It then stipulates that “every village shall have a Gram Sabha consisting of persons whose names are included in the electoral rolls for the Panchayat at the village level”[4(©)]
Some of the significant powers and functions assigned to the Gram Sabhas are as follows:
1. Every Gram Sabha shall be competent to safeguard and preserve the traditions and customs of the people, their cultural identity, community resources and the customary mode of dispute resolution.[4(d)]
2. Approve plans, programmes and projects for social and economic development before such plans, programmes and projects are taken up for implementation by the Panchayat at village level.[4(e)i]
3. Be responsible for the identification of selection of persons as beneficiaries under the poverty alleviation and other programmes.[4(e)ii]
4. Certify the utilization of funds by the Panchayat for plans, programmes and projects.[4(f)]
5. Be consulted before making the acquisition of land in Scheduled Areas for development projects and before resettling or rehabilitating persons affected by such projects.[4(i)]
6. Plan and manage minor water bodies [4(j)]
7. Permit prospective license of mining lease and recommend grant of mining lease for minor minerals.[4(k)]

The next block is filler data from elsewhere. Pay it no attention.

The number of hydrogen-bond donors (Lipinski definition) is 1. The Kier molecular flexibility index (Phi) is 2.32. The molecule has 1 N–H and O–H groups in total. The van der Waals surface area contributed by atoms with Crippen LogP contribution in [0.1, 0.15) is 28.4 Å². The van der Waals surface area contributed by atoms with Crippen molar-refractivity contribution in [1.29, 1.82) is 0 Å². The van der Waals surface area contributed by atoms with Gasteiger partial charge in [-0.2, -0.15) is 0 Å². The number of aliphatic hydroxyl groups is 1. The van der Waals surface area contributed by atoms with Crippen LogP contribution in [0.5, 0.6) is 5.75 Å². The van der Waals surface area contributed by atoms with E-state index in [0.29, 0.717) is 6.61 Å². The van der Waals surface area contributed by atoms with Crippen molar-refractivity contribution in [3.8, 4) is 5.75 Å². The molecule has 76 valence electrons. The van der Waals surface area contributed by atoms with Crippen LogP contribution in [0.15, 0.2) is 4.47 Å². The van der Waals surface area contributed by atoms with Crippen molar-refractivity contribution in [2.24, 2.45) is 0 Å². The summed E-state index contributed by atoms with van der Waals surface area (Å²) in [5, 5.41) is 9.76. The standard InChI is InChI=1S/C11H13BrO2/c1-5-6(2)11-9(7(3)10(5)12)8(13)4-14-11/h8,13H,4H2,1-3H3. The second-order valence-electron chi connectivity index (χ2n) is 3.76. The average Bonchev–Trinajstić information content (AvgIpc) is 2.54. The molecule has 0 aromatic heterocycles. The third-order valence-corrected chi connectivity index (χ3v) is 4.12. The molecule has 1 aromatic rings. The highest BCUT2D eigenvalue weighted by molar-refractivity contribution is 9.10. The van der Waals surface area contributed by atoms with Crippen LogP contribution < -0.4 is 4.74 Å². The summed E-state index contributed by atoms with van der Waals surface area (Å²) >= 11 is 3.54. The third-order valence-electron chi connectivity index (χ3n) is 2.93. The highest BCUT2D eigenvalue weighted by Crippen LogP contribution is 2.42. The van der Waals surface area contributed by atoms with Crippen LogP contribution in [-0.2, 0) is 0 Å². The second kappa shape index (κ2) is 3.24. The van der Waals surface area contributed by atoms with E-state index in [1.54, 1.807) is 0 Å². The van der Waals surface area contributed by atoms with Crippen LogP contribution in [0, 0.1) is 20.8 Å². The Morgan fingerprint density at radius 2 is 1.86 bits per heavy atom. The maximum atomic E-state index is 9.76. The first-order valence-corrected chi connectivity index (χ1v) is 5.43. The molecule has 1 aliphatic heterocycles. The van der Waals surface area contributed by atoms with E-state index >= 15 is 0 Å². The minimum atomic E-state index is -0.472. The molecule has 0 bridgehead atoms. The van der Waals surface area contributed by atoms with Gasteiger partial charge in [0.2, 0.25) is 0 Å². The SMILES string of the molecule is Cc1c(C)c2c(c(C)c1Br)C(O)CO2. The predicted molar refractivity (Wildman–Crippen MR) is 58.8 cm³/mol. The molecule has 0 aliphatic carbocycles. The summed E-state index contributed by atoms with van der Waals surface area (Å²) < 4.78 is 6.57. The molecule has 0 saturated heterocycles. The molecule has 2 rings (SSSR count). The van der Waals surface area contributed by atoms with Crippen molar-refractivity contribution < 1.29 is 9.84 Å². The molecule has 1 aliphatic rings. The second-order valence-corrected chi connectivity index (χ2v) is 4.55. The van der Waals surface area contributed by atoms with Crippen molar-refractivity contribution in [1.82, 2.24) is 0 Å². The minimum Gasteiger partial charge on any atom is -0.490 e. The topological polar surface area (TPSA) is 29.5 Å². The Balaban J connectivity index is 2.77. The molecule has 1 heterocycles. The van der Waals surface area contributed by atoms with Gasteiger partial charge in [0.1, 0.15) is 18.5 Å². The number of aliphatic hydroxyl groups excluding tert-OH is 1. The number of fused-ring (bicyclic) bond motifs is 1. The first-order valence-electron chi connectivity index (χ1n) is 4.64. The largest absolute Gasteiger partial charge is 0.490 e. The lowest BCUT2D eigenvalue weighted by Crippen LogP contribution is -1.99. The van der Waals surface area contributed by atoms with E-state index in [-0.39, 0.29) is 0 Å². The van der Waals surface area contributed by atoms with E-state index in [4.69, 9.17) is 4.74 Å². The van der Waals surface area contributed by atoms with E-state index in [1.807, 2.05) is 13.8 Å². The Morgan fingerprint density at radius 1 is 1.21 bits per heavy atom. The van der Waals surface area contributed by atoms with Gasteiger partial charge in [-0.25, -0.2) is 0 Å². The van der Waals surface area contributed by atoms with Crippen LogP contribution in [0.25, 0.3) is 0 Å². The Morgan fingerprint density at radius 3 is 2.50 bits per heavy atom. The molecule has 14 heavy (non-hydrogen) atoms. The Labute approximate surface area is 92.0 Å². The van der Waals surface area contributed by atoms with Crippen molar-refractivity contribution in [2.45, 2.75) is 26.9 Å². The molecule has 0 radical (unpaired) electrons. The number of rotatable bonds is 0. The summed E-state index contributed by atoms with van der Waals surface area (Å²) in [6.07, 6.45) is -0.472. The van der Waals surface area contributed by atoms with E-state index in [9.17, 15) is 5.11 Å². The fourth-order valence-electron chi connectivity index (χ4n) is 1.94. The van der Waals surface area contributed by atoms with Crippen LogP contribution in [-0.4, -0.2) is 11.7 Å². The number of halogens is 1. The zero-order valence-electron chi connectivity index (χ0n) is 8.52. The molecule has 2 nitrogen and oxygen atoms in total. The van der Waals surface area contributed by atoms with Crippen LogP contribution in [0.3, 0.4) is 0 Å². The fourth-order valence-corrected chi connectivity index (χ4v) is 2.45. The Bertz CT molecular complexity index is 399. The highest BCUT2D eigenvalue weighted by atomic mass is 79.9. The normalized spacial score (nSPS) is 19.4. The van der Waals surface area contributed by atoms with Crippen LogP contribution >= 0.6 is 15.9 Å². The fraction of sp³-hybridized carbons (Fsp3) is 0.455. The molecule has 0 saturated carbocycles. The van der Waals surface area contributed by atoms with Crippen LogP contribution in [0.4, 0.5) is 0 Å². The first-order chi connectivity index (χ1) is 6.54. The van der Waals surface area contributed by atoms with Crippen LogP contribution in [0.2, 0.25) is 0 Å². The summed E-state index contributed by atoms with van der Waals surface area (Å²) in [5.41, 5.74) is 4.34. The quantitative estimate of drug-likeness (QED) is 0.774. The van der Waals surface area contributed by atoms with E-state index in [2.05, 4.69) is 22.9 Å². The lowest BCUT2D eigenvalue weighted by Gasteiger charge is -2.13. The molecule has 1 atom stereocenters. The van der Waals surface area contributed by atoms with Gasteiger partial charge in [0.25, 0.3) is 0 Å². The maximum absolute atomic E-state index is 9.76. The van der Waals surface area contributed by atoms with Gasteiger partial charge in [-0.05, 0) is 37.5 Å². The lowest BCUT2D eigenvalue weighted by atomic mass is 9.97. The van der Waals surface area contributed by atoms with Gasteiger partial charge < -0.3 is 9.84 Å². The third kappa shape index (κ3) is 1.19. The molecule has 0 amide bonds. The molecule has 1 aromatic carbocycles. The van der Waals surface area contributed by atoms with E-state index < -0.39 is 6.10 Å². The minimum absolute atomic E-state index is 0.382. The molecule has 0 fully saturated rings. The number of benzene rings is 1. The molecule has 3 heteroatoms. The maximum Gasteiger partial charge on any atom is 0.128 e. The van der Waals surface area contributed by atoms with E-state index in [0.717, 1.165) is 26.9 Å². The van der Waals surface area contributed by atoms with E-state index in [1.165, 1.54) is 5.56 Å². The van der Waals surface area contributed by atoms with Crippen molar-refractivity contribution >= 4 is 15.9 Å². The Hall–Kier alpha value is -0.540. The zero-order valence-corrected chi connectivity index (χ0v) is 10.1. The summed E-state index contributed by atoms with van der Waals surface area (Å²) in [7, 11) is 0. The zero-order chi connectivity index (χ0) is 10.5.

8. Recommend grant of license for exploitation of minor minerals by auction.[4(l)
9. Enforce prohibition or to regualate or restrict the sale and consumption of any intoxicant.[4(m)(i)]
10. Ownership of minor forest produce.[4(m)(ii)]
11. Prevent alienation of land and take appropriate action to restore any unlawfully alienated land.[4(m)(iii)]
12. Manage village markets.[4(m)(iv)]
13. Control money lending. [4(m)(v]
14. Control institutions and functionaries in all social sectors.[4(m)(vi)]
15. control local plans and resources including tribal sub-plans. [4(m)(vii)]
Finally, PESA Act issues a caution that no other administrative body including Panchayats may assume the powers and authority of Gram Sabhas.
The sad fact however is that although a good fifteen years have gone by since PESA Act became a law, no State in the country has implemented it to any desirable extent. Central-Indian States which have a significant indigenous Adivasi population have shown the least interest in implementing the Act. The main reason is that in all these States the non-indigenous outsiders have occupied positions of power in the ruling parties and especially the bureaucracy and they are determined to hold on to their power and to make sure that Gram Sabhas are not really empowered. Jharkhand State is a typical example where elections to Panchayats took place three years ago but power and finance have not been provided. Hence the self-assertion of some Gram Sabhas in some parts of Jharkhand by taking control of mineral resources such as sand, coal, iron-ore must be encouraged and the rest of society must stand in support and solidarity with such daring steps taken by people through their Gram Sabhas.
- Stan Swamy